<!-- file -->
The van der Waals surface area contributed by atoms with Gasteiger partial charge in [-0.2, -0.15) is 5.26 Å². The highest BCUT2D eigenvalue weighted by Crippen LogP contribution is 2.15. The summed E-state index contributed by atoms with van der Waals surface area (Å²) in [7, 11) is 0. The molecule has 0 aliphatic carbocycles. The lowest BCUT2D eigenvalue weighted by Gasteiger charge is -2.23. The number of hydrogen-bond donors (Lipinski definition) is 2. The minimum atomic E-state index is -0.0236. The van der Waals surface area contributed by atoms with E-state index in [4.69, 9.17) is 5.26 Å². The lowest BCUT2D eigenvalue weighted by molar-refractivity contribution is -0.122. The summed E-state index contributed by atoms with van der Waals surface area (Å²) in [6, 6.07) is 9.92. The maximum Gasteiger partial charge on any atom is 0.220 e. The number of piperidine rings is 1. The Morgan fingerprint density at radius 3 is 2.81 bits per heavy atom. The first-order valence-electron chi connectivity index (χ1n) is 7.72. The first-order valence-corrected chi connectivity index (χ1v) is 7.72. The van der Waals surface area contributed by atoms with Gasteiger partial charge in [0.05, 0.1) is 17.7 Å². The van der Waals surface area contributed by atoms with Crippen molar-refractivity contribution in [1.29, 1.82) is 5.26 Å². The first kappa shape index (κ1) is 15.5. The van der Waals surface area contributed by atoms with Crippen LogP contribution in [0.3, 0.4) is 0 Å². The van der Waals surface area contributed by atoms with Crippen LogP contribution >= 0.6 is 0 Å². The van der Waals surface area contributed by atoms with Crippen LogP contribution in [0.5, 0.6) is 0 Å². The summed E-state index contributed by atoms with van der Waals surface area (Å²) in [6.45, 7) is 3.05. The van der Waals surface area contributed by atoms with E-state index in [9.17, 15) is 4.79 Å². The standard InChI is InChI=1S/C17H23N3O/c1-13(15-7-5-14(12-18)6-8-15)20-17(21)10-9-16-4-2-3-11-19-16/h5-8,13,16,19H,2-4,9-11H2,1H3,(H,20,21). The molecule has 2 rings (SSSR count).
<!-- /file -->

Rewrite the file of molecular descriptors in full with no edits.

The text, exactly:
The van der Waals surface area contributed by atoms with Gasteiger partial charge in [-0.2, -0.15) is 5.26 Å². The highest BCUT2D eigenvalue weighted by Crippen LogP contribution is 2.15. The summed E-state index contributed by atoms with van der Waals surface area (Å²) in [7, 11) is 0. The molecule has 0 aliphatic carbocycles. The lowest BCUT2D eigenvalue weighted by Gasteiger charge is -2.23. The number of hydrogen-bond donors (Lipinski definition) is 2. The minimum atomic E-state index is -0.0236. The van der Waals surface area contributed by atoms with E-state index in [4.69, 9.17) is 5.26 Å². The lowest BCUT2D eigenvalue weighted by molar-refractivity contribution is -0.122. The summed E-state index contributed by atoms with van der Waals surface area (Å²) in [6, 6.07) is 9.92. The maximum Gasteiger partial charge on any atom is 0.220 e. The number of piperidine rings is 1. The Morgan fingerprint density at radius 3 is 2.81 bits per heavy atom. The first-order valence-electron chi connectivity index (χ1n) is 7.72. The first-order valence-corrected chi connectivity index (χ1v) is 7.72. The van der Waals surface area contributed by atoms with Gasteiger partial charge in [0.05, 0.1) is 17.7 Å². The van der Waals surface area contributed by atoms with Crippen molar-refractivity contribution in [1.29, 1.82) is 5.26 Å². The first kappa shape index (κ1) is 15.5. The van der Waals surface area contributed by atoms with Crippen LogP contribution in [0.3, 0.4) is 0 Å². The van der Waals surface area contributed by atoms with Crippen LogP contribution >= 0.6 is 0 Å². The van der Waals surface area contributed by atoms with Crippen LogP contribution in [0.5, 0.6) is 0 Å². The summed E-state index contributed by atoms with van der Waals surface area (Å²) in [6.45, 7) is 3.05. The van der Waals surface area contributed by atoms with E-state index in [9.17, 15) is 4.79 Å². The standard InChI is InChI=1S/C17H23N3O/c1-13(15-7-5-14(12-18)6-8-15)20-17(21)10-9-16-4-2-3-11-19-16/h5-8,13,16,19H,2-4,9-11H2,1H3,(H,20,21). The molecule has 2 rings (SSSR count).